Jazz alto saxophonist Jackie McLean dies at 73 - Boston.com
By Stephanie Reitz, Associated Press Writer | March 31, 2006
HARTFORD, Connecticut --Jazz alto saxophonist Jackie McLean, a performer and educator who played with legendary musicians including Miles Davis and Sonny Rollins, died Friday. He was 73.
McLean, a contemporary of some of the 20th century's most famed jazz musicians, died at his Hartford home after a long illness, family members told The Hartford Courant.
McLean was founder and artistic director of the Jackie McLean Institute of Jazz at the University of Hartford's Hartt School. He and his wife, actress Dollie McLean, also founded the Artists Collective, a community center and fine arts school in Hartford's inner city primarily serving troubled youth.
University of Hartford President Walter Harrison said Dollie McLean called him Friday with news of her husband's death.
Harrison said that despite his many musical accomplishments, McLean was a modest man whose connections with his students lasted for decades after they left his classroom.
"He fully understood the way that jazz as an art should be passed down to students," Harrison said. "He saw his role as bringing jazz from the 1950s and '60s and handing it down to artists of today."
McLean, a native of Harlem in New York City, grew up in a musical family, his father playing guitar in Tiny Bradshaw's band. McLean took up the soprano saxophone as a teen and quickly switched to the alto saxophone, inspired by his godfather's performances in a church choir, he told WBGO-FM in Newark, New Jersey, in an interview in 2004.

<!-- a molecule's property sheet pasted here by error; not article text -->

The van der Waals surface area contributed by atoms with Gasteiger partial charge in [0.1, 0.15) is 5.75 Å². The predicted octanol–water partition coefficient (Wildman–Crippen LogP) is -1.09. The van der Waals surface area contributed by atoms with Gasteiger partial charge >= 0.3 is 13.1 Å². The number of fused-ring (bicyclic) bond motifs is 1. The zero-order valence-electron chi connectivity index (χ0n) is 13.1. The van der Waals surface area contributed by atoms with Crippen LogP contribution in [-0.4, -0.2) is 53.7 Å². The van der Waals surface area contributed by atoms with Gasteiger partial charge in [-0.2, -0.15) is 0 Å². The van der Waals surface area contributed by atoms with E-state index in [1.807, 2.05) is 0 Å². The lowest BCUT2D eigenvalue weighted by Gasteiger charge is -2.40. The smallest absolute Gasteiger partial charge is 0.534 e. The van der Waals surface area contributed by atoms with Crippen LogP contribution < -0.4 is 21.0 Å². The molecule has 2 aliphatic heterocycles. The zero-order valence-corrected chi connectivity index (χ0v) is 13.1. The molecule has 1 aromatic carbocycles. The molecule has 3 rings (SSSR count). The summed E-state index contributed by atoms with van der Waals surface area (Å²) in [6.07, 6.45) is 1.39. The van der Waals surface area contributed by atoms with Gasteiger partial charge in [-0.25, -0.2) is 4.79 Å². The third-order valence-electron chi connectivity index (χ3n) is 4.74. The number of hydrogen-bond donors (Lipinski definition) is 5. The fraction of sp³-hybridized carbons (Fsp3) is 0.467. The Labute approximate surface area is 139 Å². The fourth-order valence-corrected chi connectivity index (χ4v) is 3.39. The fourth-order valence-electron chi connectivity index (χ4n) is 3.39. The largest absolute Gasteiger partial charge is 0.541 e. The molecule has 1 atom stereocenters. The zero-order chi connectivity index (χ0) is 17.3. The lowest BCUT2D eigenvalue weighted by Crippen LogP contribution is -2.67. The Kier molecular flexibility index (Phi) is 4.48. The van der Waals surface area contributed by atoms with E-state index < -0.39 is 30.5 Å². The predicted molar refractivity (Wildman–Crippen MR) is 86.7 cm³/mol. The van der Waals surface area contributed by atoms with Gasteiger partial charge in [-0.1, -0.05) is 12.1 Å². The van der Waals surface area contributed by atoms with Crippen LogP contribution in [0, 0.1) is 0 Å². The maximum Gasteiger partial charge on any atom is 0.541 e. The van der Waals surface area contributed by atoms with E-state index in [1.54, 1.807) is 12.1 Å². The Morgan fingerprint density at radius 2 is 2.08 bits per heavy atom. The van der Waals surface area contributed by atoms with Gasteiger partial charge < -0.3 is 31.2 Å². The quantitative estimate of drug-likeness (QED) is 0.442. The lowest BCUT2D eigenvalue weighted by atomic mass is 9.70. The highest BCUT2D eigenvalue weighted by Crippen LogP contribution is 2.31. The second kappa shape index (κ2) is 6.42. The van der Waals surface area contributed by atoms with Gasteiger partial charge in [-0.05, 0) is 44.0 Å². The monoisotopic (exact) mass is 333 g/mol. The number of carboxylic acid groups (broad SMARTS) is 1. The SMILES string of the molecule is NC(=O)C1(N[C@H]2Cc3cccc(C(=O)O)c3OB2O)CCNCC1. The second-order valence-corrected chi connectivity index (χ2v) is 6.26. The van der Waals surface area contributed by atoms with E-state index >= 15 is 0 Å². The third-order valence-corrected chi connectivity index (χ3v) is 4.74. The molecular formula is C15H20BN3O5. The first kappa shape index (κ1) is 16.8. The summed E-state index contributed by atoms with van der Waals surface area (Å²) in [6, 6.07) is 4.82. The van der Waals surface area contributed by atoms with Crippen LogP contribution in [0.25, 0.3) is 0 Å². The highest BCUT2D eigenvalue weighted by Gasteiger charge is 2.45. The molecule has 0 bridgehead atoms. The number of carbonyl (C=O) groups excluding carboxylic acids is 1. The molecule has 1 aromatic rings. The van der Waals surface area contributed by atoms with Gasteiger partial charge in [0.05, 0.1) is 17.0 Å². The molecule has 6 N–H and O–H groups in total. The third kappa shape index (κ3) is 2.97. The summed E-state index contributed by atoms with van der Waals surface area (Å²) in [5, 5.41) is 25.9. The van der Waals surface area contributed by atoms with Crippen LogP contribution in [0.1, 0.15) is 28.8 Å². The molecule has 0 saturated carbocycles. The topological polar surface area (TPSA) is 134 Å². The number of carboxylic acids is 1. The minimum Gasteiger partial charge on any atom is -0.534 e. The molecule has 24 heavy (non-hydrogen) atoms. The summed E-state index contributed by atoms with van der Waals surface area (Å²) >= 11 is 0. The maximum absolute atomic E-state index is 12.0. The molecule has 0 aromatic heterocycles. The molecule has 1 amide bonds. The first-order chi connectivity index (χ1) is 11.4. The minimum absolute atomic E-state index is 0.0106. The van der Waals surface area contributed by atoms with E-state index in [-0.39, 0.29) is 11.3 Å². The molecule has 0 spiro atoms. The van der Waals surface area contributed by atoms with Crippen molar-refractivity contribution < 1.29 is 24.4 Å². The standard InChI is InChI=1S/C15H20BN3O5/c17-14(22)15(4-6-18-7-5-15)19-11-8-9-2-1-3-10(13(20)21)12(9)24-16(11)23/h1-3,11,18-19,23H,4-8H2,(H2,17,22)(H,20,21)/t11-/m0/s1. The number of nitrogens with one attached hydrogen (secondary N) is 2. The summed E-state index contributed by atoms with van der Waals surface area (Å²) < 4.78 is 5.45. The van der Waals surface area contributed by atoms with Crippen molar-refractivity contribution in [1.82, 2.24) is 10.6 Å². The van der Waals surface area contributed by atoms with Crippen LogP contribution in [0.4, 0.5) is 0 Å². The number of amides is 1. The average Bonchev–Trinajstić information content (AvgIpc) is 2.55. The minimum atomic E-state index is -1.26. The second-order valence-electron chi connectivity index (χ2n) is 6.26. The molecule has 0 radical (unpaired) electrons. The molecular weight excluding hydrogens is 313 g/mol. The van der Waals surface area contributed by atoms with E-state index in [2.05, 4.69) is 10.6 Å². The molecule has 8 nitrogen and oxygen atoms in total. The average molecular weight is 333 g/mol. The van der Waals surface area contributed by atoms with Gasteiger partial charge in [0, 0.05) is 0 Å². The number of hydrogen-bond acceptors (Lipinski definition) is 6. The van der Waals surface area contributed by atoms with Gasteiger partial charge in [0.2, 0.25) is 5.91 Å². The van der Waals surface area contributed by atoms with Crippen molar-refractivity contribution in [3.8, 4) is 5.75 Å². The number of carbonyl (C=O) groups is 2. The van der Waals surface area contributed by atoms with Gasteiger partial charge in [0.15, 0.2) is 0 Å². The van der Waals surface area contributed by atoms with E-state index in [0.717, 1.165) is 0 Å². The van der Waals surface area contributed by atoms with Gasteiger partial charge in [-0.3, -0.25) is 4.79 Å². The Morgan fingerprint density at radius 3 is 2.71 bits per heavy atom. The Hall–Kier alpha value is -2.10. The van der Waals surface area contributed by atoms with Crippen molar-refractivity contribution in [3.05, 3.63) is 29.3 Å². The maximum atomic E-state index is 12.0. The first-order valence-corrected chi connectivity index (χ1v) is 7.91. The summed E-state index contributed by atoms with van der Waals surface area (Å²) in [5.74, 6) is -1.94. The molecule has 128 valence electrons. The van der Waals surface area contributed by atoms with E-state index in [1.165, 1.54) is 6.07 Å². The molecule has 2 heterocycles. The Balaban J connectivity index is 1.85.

McLean went on to play with his friend Rollins from 1948-49 in a Harlem neighborhood band under the tutelage of pianist Bud Powell. Through Powell, McLean met bebop pioneer Charlie "Bird" Parker, who became a major influence on the young alto saxophonist.
He made his first recording when he was 19 on Miles Davis' "Dig" album, also featuring Rollins, which heralded the beginning of the hard-bop style.
In the 1950s, McLean also played with Charles Mingus and Art Blakey's Jazz Messengers, experiences that he credited with helping him find his own style.
"I never really sounded like Bird, but that was my mission," McLean said in the WBGO radio interview. "I didn't care if people said that I copied him; I loved Bird's playing so much. But Mingus was the one that really pushed me away from the idea and forced me into thinking about having an individual sound and concept."
McLean made his first recording as a leader in 1955. He drew wide attention with his 1959 debut on Blue Note Records, "Jackie's Bag," one of dozens of albums he recorded in the hard-bop and free jazz styles for the label over the next eight years. His 1962 album "Let Freedom Ring" found him performing with avant-garde musicians.
In 1959-60, he acted in the off-Broadway play "The Connection," about jazz musicians and drug addiction. McLean, a heroin addict during his early career, later went on to lecture on drug addiction research.
In 1968, after Blue Note terminated his recording contract, McLean began teaching at the University of Hartford. He taught jazz, African-American music, and African-American history and culture, setting up the university's African American Music Department, which later was named in his honor.
He took a break from recording for much of the 1980s to focus on his work as a music educator, but made his recording comeback in 1988 with "Dynasty," and later re-signed with Blue Note. His last Blue Note recordings included "Fire and Love" (1998), featuring his youthful Macband with son Rene McLean on tenor saxophone, and the ballads album "Nature Boy" (2000).
He received an American Jazz Masters fellowship, the nation's highest jazz honor, from the National Endowment for the Arts in 2001, and toured the world as an educator and performer.
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